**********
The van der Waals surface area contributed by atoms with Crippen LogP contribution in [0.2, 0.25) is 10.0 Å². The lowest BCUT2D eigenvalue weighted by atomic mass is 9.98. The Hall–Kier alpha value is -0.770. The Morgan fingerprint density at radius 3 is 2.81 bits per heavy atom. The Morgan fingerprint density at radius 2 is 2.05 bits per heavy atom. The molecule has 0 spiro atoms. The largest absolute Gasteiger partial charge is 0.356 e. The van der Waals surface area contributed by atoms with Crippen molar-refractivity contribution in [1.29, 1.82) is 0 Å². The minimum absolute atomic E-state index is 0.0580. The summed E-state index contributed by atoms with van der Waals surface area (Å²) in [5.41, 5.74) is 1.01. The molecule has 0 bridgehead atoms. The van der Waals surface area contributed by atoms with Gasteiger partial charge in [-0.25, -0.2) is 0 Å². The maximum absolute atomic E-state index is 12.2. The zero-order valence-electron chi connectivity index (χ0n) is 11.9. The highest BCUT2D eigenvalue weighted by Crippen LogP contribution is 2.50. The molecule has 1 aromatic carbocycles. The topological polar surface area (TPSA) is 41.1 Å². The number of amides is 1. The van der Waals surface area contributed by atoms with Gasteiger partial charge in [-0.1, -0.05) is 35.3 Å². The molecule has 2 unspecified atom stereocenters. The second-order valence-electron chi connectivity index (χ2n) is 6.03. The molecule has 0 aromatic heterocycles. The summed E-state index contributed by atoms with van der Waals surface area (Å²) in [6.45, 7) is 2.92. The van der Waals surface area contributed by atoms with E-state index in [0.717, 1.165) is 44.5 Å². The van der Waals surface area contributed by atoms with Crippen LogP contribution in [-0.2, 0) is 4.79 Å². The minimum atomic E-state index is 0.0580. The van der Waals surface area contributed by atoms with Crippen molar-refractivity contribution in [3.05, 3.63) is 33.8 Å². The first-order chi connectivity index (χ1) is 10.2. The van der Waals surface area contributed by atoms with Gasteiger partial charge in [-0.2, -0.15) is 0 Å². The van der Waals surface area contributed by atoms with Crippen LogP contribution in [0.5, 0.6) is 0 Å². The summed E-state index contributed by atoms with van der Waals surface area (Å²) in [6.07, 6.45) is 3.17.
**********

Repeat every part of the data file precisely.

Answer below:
The van der Waals surface area contributed by atoms with Crippen LogP contribution in [0.2, 0.25) is 10.0 Å². The lowest BCUT2D eigenvalue weighted by atomic mass is 9.98. The Hall–Kier alpha value is -0.770. The Morgan fingerprint density at radius 3 is 2.81 bits per heavy atom. The Morgan fingerprint density at radius 2 is 2.05 bits per heavy atom. The molecule has 0 spiro atoms. The largest absolute Gasteiger partial charge is 0.356 e. The van der Waals surface area contributed by atoms with Crippen molar-refractivity contribution in [1.29, 1.82) is 0 Å². The minimum absolute atomic E-state index is 0.0580. The summed E-state index contributed by atoms with van der Waals surface area (Å²) in [5.41, 5.74) is 1.01. The molecule has 0 bridgehead atoms. The van der Waals surface area contributed by atoms with Gasteiger partial charge in [-0.25, -0.2) is 0 Å². The maximum absolute atomic E-state index is 12.2. The zero-order valence-electron chi connectivity index (χ0n) is 11.9. The highest BCUT2D eigenvalue weighted by Crippen LogP contribution is 2.50. The molecule has 1 aromatic carbocycles. The topological polar surface area (TPSA) is 41.1 Å². The number of amides is 1. The van der Waals surface area contributed by atoms with Gasteiger partial charge in [-0.1, -0.05) is 35.3 Å². The molecule has 2 unspecified atom stereocenters. The second-order valence-electron chi connectivity index (χ2n) is 6.03. The molecule has 0 aromatic heterocycles. The summed E-state index contributed by atoms with van der Waals surface area (Å²) in [6.45, 7) is 2.92. The van der Waals surface area contributed by atoms with E-state index in [0.717, 1.165) is 44.5 Å². The van der Waals surface area contributed by atoms with Crippen LogP contribution in [-0.2, 0) is 4.79 Å². The minimum atomic E-state index is 0.0580. The van der Waals surface area contributed by atoms with Crippen molar-refractivity contribution in [3.05, 3.63) is 33.8 Å². The first-order chi connectivity index (χ1) is 10.2. The van der Waals surface area contributed by atoms with Gasteiger partial charge in [-0.2, -0.15) is 0 Å². The van der Waals surface area contributed by atoms with Crippen LogP contribution in [0.5, 0.6) is 0 Å². The summed E-state index contributed by atoms with van der Waals surface area (Å²) in [6.07, 6.45) is 3.17.